Archive for the ‘Breast cancer’ Category

Alcohol use and breast cancer risk

July 6, 2008

Moderate alcohol consumption produces an increased risk of breast cancer according to a study reported by the Cancer Prevention Studies Branch of the National Cancer Institute of Bethesda, Maryland. (New England Journal of Medicine 316(19)1163-73, May, 7, 1987)
Copyright 1987 Phylis Austin

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Obesity and postmenopausal breast cancer

July 4, 2008

Obesity increases the risk of breast cancer in postmenopausal women. Upper body weight accumulation tends to be particularly hazardous. (International Journal of Epidemiology 28:1026-1031, 1999)

Copyright 1999 Phylis A Austin

Mammographic patterns and breast cancer

July 1, 2008

J. N. Wolfe established four mammographic patterns based on the amount of fat, connective and epithelial tissue in a breast. Women in two of the four categories are considered to be at increased risk of breast cancer.

Researchers from Great Britain studied the effect of diet on these mammographic patterns. They observed that women with high intakes of carbohydrate and total protein were more likely to have the pattern associated with the risk of breast cancer. They observed that total meat consumption was strongly associated with high risk in post-menopausal women.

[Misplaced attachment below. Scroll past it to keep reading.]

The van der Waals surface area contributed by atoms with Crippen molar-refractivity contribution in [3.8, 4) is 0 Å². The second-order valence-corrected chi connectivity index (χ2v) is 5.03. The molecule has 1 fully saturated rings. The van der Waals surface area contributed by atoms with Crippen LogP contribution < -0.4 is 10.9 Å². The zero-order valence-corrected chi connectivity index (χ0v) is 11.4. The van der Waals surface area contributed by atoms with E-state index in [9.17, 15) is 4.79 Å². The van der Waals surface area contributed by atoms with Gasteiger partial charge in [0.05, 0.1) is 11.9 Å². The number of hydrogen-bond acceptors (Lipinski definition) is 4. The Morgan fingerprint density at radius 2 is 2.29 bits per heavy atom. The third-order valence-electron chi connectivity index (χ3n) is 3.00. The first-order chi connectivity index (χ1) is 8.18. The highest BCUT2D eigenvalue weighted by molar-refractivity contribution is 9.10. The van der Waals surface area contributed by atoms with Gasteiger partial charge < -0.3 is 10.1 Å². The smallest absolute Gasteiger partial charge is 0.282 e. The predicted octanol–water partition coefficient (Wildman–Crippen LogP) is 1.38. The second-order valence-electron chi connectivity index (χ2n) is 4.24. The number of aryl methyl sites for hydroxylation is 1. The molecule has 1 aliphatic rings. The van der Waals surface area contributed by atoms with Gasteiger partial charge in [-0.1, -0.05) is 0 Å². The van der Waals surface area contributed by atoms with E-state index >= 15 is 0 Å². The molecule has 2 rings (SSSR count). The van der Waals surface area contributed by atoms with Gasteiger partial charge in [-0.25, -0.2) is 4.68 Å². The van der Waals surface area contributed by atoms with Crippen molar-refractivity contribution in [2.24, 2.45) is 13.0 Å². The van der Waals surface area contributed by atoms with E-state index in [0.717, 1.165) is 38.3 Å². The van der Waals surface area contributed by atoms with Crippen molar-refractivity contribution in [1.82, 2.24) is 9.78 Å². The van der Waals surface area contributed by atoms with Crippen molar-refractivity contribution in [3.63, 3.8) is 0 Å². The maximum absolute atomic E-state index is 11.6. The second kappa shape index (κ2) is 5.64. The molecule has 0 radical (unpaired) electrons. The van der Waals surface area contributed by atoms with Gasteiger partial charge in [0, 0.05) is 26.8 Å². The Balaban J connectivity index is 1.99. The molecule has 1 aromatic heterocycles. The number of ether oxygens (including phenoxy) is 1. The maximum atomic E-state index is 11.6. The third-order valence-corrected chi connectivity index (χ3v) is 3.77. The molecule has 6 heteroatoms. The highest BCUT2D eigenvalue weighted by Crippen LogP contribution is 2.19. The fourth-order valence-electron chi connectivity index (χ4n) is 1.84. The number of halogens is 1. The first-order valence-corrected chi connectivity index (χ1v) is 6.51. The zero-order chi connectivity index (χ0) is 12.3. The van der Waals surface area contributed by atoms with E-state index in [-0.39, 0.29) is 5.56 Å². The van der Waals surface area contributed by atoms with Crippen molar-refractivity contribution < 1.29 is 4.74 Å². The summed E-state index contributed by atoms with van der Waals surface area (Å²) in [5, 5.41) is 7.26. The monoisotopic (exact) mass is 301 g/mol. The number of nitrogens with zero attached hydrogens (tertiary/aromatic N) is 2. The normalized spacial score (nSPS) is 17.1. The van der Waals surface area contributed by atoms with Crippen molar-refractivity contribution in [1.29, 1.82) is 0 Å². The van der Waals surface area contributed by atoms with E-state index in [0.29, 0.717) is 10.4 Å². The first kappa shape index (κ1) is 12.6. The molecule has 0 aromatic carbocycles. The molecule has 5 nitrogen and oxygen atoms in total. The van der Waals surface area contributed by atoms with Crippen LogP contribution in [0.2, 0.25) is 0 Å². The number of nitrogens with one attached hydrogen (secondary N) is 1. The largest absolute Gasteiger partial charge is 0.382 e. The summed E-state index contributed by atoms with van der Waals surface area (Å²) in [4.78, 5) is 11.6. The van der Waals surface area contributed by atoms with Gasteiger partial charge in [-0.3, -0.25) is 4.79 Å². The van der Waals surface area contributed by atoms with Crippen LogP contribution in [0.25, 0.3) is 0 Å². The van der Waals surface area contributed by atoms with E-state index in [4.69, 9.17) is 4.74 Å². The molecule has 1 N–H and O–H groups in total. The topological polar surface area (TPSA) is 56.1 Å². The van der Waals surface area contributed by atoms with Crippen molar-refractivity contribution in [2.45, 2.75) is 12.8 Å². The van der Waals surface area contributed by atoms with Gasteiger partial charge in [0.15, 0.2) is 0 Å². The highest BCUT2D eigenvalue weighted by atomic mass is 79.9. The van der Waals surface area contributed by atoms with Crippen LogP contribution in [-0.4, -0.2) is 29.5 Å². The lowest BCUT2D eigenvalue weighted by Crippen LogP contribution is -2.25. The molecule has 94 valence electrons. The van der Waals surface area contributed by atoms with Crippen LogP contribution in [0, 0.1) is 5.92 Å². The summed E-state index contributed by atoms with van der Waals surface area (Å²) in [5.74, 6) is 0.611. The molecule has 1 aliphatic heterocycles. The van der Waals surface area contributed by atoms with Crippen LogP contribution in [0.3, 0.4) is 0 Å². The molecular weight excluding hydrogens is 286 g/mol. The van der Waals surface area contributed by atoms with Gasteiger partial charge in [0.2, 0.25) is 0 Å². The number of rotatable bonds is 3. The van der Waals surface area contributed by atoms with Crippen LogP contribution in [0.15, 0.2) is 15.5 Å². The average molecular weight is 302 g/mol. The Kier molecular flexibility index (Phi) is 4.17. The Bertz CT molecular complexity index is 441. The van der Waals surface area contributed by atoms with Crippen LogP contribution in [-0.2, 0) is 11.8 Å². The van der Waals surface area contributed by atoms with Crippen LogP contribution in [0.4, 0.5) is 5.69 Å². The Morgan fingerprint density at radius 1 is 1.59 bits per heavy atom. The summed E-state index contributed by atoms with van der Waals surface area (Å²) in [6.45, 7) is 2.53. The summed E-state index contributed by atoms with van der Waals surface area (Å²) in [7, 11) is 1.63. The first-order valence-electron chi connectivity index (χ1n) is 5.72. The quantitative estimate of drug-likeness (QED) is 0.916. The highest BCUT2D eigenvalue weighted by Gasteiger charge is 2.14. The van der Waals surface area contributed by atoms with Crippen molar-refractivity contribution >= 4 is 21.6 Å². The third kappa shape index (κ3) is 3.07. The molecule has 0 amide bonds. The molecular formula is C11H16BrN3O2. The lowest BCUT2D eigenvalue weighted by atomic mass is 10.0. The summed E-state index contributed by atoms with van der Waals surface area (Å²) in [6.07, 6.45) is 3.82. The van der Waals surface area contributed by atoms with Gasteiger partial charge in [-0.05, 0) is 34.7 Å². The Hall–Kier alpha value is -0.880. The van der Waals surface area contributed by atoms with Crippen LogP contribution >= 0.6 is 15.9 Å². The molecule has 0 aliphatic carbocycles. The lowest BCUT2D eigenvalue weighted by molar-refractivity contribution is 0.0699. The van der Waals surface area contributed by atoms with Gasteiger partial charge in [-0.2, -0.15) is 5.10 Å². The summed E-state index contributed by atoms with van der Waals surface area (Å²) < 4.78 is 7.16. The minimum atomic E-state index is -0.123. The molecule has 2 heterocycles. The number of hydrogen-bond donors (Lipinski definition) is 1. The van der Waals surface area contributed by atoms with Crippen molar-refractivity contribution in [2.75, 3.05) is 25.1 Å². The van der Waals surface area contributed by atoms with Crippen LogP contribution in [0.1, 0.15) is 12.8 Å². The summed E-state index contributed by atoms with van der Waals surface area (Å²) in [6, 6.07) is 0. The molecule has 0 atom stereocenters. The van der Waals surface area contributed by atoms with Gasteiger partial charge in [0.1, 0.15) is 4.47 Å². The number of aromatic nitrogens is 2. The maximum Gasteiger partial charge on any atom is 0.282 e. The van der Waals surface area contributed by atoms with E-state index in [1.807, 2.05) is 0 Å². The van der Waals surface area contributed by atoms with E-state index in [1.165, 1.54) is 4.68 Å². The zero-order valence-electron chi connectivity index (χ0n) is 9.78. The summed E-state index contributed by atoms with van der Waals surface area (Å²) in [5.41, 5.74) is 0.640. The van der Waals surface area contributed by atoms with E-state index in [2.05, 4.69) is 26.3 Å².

Earlier studies have shown that a high saturated fat intake increased the risk of mammographic high risk patterns, while carotenoid and fiber intake lowered the risk. (British Journal of Cancer 83(1)121-126, 2000)

Copyright 2000 Phylis A Austin

Exercise, weight gain, breast cancer

July 1, 2008

While some studies have reported a reduced risk of breast cancer with exercise other studies have not found this. A study of almost 5,000 women suggests that those who exercised vigorously during their early life were at reduced risk of breast cancer if they did not gain — or gained very little — weight during adulthood. (Cancer Epidemiology, Biomarkers and Prevention 9:591-595, June 2000)

Copyright 2000 Phylis A Austin

Breast cancer surgery

June 20, 2008

The timing of surgery for breast cancer may impact the survival rate according to a study from Guy’s Hospital in London. They observed that surgery performed before day three or after day 12 of the menstrual cycle increased the survival rate in premenopausal women.

Over 100 breast cancer patients were followed over a ten year period. Those whose surgery had been performed during the luteal phase (the last two weeks of a woman’s cycle) had a 75 percent survival rate; those whose surgery was done during the follicular phase (between day three and twelve of the menstrual cycle) had a survival rate of only 45 percent. (Cancer 86(10)2053-8, 1999)
Copyright 1999 Phylis A Austin